My friends at Health Now Medical have a great clinic for Gluten sensitivity testing. They also have a few pointers that I’d like to share with you.
First of all, it is worth spending money on Gluten Free food if you’ve been diagnosed with either celiac disease or gluten sensitivity. I’m sure you’ve noticed the additional expense associated with gluten-free breads, pastas and baked goods.
When I first went Gluten Free I thought it was way too expensive. I would cheat and not always stay the course. After understanding the long term implications – I never looked back.
Gluten Free Products are generally more expensive. However, if you look at the big picture such as short term and long term health ramifications it is WAY cheaper than the long term negative health ramifications. I suggest not cheating and sticking to the course.
Here are some helpful tips on how to purchase gluten free products on a shoe string budget:
1. Buy in bulk. If you find something you like, see if the grocery store will let you buy a case of it (at a discount) to save some money. I know Whole Foods does this, but check with your grocery store.
2. Buy online. When I find a product I enjoy, I see if they’ll sell directly to me. It’s often much less expensive than buying at the grocery store. If the amount they’ll sell to you seem too much for you to consume in a timely manner, consider sharing with a friend or family member who’s also eating gluten-free.
3. Bake your own “goodies” instead of buying the pre-packaged ones. Pre-prepared baked goods are very pricey. Making your own is definitely healthier and less expensive because you are providing the labor. Please remember to keep these desserts and highly refined treats to a minimum.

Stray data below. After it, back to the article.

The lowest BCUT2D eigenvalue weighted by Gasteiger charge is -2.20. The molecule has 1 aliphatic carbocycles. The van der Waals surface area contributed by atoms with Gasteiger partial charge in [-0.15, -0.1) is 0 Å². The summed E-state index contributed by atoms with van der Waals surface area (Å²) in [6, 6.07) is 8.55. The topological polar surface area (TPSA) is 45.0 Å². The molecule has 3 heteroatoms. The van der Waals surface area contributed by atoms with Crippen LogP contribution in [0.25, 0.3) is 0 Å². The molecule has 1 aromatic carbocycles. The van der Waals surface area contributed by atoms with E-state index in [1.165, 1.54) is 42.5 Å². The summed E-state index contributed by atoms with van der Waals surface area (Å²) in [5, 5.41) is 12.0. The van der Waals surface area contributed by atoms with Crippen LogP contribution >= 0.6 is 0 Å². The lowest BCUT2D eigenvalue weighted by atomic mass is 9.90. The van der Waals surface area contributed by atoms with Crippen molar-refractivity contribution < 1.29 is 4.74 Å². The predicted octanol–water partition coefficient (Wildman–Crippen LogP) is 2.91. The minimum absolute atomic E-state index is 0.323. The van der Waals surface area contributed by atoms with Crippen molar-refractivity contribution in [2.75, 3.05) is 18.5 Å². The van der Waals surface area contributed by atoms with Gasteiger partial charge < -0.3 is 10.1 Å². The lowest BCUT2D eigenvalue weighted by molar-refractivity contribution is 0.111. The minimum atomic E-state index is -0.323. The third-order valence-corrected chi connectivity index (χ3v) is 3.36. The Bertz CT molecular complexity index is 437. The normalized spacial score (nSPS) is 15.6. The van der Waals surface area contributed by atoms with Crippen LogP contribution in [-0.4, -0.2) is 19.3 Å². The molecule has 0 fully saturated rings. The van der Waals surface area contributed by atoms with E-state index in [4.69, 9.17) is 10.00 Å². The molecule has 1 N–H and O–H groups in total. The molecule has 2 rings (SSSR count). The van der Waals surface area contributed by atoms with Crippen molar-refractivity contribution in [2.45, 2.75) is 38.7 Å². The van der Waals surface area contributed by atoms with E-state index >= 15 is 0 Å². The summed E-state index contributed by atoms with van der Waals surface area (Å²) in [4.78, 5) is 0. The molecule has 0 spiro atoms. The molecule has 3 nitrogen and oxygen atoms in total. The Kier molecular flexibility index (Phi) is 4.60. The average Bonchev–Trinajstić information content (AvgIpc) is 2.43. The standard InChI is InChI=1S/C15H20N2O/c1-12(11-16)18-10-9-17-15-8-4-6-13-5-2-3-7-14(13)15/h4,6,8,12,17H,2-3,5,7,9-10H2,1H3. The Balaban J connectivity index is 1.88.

4. This tip may sound strange, but… keep your receipt. I frequently hear patients complain that not only was the loaf of bread they tried super expensive, but they didn’t even like it and ended up throwing half of it away. Have you ever done that? Bought something that was gluten-free or dairy-free and then you didn’t like it? Did you throw it away? Let me tell you a little secret. This is true at Whole Foods, it’s true at Safeway, and it’s likely true wherever you shop: Hold on to your receipt and you can return pretty much anything. Why? You actually don’t need a reason beyond, “I didn’t like it.” Honestly. I can only speak for Whole Foods from the level of personal experience, but I did a little research and Safeway has newly launched their “Gluten Free Eating Right” line where a 100% money back guarantee is guaranteed if you’re not happy with your purchase. Don’t be shy. I do this often. I’m frequently trying new products for my personal use as well as a way to let clients know about new things. I keep my receipt and have often made returns. The stores want you to do this so that you’ll continue to experiment until you find the brands you love.
5. Start a garden. No, you won’t be growing your own gluten-free grains, but the money you save from growing your own organic vegetables can be quite a help on your overall budget. It’s fun to have your own garden and, if you’ve got a nice relationship with nearby neighbors, consider getting together and growing different vegetables that can be shared.
6. Consider eating less meat. What does this have to do with saving money? The types of animal products you should be eating are very expensive. Grass-fed beef, pasture-raised chickens and wild or healthfully fed farm-raised fish are pricey. Beans, on the other hand, are quite cheap. Grocery bills can be cheaper if you purchase protein in the form of beans, whole grains, nuts and greens. These meals can be fun to make, are quite delicious, and you may notice feeling less full and better overall after eating this way. If you need some recipes, let me know!
I hope you found these tips helpful and will share with a friend. For more recipes and Gluten Free Programs check out my online programs. They are all Gluten Free and Whole Food based. Focused on reducing inflammation too!